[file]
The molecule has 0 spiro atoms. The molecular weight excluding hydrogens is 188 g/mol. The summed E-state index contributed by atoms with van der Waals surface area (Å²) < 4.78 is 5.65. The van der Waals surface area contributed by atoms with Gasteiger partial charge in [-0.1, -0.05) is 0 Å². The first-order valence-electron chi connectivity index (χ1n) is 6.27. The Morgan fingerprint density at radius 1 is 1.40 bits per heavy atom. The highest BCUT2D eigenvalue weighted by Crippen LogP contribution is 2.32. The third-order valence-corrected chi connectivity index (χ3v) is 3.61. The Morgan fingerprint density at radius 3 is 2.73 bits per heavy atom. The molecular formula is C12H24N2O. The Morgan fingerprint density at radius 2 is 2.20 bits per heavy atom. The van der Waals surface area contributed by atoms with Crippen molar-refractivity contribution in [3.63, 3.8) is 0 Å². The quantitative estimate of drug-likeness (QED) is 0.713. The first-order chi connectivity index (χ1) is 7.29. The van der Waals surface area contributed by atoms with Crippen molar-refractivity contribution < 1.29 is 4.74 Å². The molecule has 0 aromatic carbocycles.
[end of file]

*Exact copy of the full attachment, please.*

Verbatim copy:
The molecule has 0 spiro atoms. The molecular weight excluding hydrogens is 188 g/mol. The summed E-state index contributed by atoms with van der Waals surface area (Å²) < 4.78 is 5.65. The van der Waals surface area contributed by atoms with Gasteiger partial charge in [-0.1, -0.05) is 0 Å². The first-order valence-electron chi connectivity index (χ1n) is 6.27. The Morgan fingerprint density at radius 1 is 1.40 bits per heavy atom. The highest BCUT2D eigenvalue weighted by Crippen LogP contribution is 2.32. The third-order valence-corrected chi connectivity index (χ3v) is 3.61. The Morgan fingerprint density at radius 3 is 2.73 bits per heavy atom. The molecular formula is C12H24N2O. The Morgan fingerprint density at radius 2 is 2.20 bits per heavy atom. The van der Waals surface area contributed by atoms with Crippen molar-refractivity contribution in [3.63, 3.8) is 0 Å². The quantitative estimate of drug-likeness (QED) is 0.713. The first-order chi connectivity index (χ1) is 7.29. The van der Waals surface area contributed by atoms with Crippen molar-refractivity contribution < 1.29 is 4.74 Å². The molecule has 0 aromatic carbocycles.